S&L scandal's William Black on Bill Moyers: Tim Geithner "covering up" massive fraud by bailed out banksters
(For William Black, see Corrente on 2009-02-17; he's the S&L enforcer who took down Charles Keating, back in the day when we had a regulatory structure). Here's the Bill Moyer's transcript; trying to excerpt from it is like trying to excerpt a nuclear explosion, so read it all: Read below the fold...
It's bad enough that the Hawkeye State has scofflaws who support the healthcare option that dare not speak its name, it has now defied the will of Our Lord and Savior Jesus Christ, by offering marriage equality to homosexuals.
The Greatest President Evah has made it clear that "marriage is the union between a man and a woman [big applause at Rick Warren's Saddleback Church], now for me as a Christian, it's also a sacred union, now God's in the mix [applause]." Read below the fold...
Politico, but seemingly well sourced.
“My administration,” the president added, “is the only thing between you and the pitchforks.”
The fresh details of the meeting — some never before revealed — come from an account provided to POLITICO by one of the participants. A second source inside the meeting confirmed the details, and two other sources familiar with the meeting offered additional information.
Aw, come on. Couldn't we pitchfork one or two of 'em? Read below the fold...
If you've been paying attention during the last month or so you know about the tent cities. But the truth is they aren't new. The truth is, they go back to the era of Reagan and "entitlement cutbacks." They're not limited to the USA; the causes are worldwide the same, though -- governments not meeting their responsibilities to ensure affordable shelter for the populace:
Tent cities have much in common with the squatter camps of the Great Depression, but to simply call them Hoover-villes is to ignore their complexity. To truly understand them, one must look at current trends in the developing world, where informal urbanism -- a form of "slum" development that takes place outside the conventions of city planning -- is now the predominant mode of city-making.
Informal urbanism, characterized by unauthorized land occupation, makeshift construction and a lack of public utilities, is how many burgeoning nations meet their housing needs. It thrives in places like Fresno, where poverty is endemic and there is a wide gap between rich and poor.
Rahul Mehrotra, a professor at the MIT Institute of Urban Studies and Planning, said there's a real kinship between Taco Flat and the squatter settlements of Mumbai, India, where he runs an architectural firm.
"It's really a reflection of the government's inability to provide housing affordably across society," Mehrotra said. Informal urbanism also thrives wherever people face exclusion from the mainstream markets for work and shelter, he added, whether for ethnic, economic or political reasons.
So, President Obama. Change has come to Washington. Will it be change that brings back jobs? Call center jobs, construction jobs, seasonal work in harvesting or planting -- like jobs generations of Americans used to pull themselves into the middle class in such industries as the telephone company, the power company, the automakers or support industry for the automakers, GE's washer-and-dryer division, Boeing, Raytheon, Convair, General Dynamics, US Steel, Maytag, AT&T, SBC -- these jobs just like the better stronger jobs they replaced in our "service economy" at the behest of the "global free market" -- are gone. The doubt that they'll return grows stronger every day. Corporations have been turning away from US labor since at least the middle of the 1980s, and consumers, lulled by the promise of "lower prices every day" and its poisonous cousin, "easy credit," have been missing the point of saving a little longer to pay for a better quality or US made or both item instead: the job you save might be your own. I'm so old I remember when in some neighborhoods in the US, buying a Toyota or a Datsun bought you a car-egging, if not Read below the fold...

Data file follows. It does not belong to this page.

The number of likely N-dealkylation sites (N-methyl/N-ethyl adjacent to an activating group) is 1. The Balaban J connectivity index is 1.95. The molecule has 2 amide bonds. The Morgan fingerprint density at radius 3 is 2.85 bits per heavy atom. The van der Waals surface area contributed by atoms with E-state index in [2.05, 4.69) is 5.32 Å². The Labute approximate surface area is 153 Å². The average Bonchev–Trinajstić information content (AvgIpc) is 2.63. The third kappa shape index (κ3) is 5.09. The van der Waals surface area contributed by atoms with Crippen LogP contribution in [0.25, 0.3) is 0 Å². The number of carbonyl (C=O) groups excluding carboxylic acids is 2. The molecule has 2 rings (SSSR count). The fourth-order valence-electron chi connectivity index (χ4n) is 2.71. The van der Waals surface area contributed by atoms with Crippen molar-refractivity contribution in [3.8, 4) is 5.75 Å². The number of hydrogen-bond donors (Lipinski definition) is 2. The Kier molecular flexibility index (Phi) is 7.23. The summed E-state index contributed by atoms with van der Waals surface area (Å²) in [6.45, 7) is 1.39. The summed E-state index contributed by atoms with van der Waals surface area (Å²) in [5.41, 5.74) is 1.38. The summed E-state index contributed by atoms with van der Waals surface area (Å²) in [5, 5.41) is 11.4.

Edit - It does not look like she would be a credible candidate.
Last month, the unhappy unions tried to oust Dan Parker as state chairman of the Indiana Dems, a move seen by many as a shot across the bow against Evan Bayh (the figurehead who keeps giving his blessing to Parker). Those same unhappy unions were some of JLT’s biggest supporters last year, when the Parker-led state party couldn’t care less about her. We think this has legs, but we’ll remain skeptical (and hopeful) until something more concrete materializes.
Tyler Dunden on Charles Bowsher, who resigned rather than sign off on the Federal Home Loan Bank System’s Office of Finance financial statements because
he wanted to call shit shit he had "become aware of the standards and processes for valuing the mortgage-backed securities":
So: to paraphrase - [Bowsher,] who knows the ins and outs of the financials of banks involved in the mortgage crisis more intimately than even Bernanke and Geithner, let alone Obama, is saying that the newly implemented changes by the FASB will throw the whole system into tailspin and he want none of it.Read below the fold...
At Pandagon, Jesse Taylor recently had an appendectomy and has been undergoing a Kafkaesque (I keep using this word, truly we are in the era of fatal paradoxes...) billing nightmare:
So, in the latest update in my appendectomy idiocy: I’m in collections for $16,040.
Every time I call my insurance company, they tell me they’ve contacted the hospital “for information”. Every time I contact the hospital, they say they’re “waiting for information” from the insurance company. When I ask for supervisors, they tell me they can’t do anything until they “get information”.Read below the fold...